Archive for July, 2009
Probably the most famous of all the Iroqouian-speaking peoples are the Cherokee , but there are others. Names like Mohawk and Oneida will sound familiar to most, though the identification might not go further than hairstyles and appliances.
But these are actually names of Iroquoian-speaking tribes in the northern US and southern Canada. Like nearly all native peoples in the US, their languages are endangered. Here are a few links to some of their revival efforts.
Mohawk lessons at Languagegeek.com
Kanienkehaka.com has some information on standardizing Mohawk.
Ohwejagehka: Iroquoian languages in general.
And last but not least today is the highly endangered language, Mingo.
This is an interactive map of spots around the world where endangered languages are found, including locations in the Americas.
You’ll need to make sure you have Adobe Flash to use the site.
Shared via AddThis
Yesterday, an ACLU press release came out about Yup’ik speakers getting language assistance in voting in Bethel, Alaska.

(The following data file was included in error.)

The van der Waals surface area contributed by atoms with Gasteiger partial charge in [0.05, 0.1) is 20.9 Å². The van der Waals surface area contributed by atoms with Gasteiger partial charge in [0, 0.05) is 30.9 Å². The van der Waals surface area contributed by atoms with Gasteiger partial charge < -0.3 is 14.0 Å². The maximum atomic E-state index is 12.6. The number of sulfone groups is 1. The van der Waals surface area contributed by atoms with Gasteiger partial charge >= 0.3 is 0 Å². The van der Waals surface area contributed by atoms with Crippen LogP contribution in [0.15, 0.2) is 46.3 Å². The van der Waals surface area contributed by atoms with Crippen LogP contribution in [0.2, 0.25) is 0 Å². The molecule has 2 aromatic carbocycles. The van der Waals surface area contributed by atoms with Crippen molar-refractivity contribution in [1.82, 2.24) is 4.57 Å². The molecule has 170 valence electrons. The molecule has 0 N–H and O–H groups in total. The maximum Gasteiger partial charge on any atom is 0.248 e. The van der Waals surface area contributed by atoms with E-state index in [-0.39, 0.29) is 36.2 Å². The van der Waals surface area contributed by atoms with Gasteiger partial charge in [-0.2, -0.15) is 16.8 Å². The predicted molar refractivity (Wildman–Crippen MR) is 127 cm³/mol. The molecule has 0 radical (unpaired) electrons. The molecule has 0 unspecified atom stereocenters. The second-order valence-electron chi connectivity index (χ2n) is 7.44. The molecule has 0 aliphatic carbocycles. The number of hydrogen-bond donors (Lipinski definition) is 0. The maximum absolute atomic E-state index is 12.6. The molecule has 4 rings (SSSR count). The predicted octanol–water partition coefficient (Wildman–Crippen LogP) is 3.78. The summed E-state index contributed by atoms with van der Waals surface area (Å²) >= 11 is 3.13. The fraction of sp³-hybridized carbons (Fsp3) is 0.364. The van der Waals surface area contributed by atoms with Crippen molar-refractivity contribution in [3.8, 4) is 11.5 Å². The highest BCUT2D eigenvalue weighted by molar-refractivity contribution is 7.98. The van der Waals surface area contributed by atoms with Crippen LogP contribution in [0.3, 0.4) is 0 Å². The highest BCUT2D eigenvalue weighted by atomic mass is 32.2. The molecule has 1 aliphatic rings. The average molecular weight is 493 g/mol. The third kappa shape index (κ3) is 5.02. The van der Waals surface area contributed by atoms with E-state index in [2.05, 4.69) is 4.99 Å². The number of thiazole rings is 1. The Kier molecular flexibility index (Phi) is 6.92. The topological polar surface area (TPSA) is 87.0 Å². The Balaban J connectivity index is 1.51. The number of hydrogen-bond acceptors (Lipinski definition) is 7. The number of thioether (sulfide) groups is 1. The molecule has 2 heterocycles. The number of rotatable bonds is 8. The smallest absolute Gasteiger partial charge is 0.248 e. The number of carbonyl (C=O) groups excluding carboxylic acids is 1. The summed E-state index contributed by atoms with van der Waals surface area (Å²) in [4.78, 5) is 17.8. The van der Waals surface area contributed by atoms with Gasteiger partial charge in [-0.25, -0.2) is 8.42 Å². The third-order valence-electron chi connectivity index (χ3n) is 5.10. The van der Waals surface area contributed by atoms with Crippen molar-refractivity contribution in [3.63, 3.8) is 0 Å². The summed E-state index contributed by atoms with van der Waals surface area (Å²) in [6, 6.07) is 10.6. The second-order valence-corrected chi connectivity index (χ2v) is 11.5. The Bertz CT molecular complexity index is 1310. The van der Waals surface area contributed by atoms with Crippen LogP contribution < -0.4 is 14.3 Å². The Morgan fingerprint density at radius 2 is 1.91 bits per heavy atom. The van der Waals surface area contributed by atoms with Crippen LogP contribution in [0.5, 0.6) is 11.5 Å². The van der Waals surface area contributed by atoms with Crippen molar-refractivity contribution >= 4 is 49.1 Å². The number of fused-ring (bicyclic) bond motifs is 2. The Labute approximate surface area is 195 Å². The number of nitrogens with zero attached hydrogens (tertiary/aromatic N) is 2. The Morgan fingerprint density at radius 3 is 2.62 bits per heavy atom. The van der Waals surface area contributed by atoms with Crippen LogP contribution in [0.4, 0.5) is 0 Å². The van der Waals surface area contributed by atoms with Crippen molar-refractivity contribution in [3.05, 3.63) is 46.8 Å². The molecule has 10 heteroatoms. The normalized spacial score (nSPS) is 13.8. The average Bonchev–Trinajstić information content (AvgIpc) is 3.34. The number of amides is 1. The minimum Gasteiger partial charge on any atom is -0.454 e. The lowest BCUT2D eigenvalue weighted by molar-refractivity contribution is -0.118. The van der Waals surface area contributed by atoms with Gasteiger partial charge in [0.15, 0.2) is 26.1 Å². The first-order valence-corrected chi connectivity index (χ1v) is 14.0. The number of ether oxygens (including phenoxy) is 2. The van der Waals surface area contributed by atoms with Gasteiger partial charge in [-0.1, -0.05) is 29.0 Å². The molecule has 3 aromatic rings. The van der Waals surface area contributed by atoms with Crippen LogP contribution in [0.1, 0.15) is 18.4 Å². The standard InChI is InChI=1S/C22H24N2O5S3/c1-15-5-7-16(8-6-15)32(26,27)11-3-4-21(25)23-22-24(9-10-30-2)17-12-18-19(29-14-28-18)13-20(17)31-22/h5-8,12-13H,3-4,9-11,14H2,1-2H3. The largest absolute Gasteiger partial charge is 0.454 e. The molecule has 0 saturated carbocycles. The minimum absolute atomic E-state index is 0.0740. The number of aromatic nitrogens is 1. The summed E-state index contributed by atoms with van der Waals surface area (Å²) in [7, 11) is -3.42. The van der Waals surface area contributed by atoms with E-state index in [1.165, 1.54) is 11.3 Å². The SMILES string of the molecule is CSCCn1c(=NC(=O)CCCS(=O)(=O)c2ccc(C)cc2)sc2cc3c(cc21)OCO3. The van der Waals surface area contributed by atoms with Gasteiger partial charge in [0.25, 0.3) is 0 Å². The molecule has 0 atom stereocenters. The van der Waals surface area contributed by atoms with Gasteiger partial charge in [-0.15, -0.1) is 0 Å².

Bethel is a town about 340 miles (540 km) west of Anchorage with a majority Native American population. Central Alaskan Yup’ik is an Eskimo-Aleut language spoken by up to 10,000 people in Alaska.
If interested in some Yup’ik grammar there’s a rather gritty .pdf version of “Yupik Eskimo Grammar” by Irene Reed and others available at eric.ed.gov
Downloads from eric.ed.gov often time out. If this happens reload or try again later.
I’ve started a Youtube channel to collect some of the increasing amount of videos related to indigenous languages. One of the first videos I found on Youtube was “Navajo Language: From Past to Present” by Nicholet Deschine, a short documentary about the Navajo and their language.
There are a couple of news items relating to Native language education in the past week.
And another is about Native languages finding their way into universities.
Continuing with Algonquian languages from the last post, I’d like to point readers to a few pages on Ojibwe. With over 60,000 speakers in the US and Canada, Ojibwe is near top of the healthiest indigenous languages in these two countries.
There are quite a few resources for learning Ojibwe vocabulary and grammar, suprisingly more, it seems, than Cree, Navajo or Central Yup’ik.
Anishinaabemowin where readers will find conversational lessons, links as well as things like verb paradigms.
Red Lake Net News maintains a site with conversations and bilingual stories in Ojibwe.
Ojibwemowin.com keeps information and links to language camps, and places where Ojibwe is taught.
July 24, 25, 26, 2009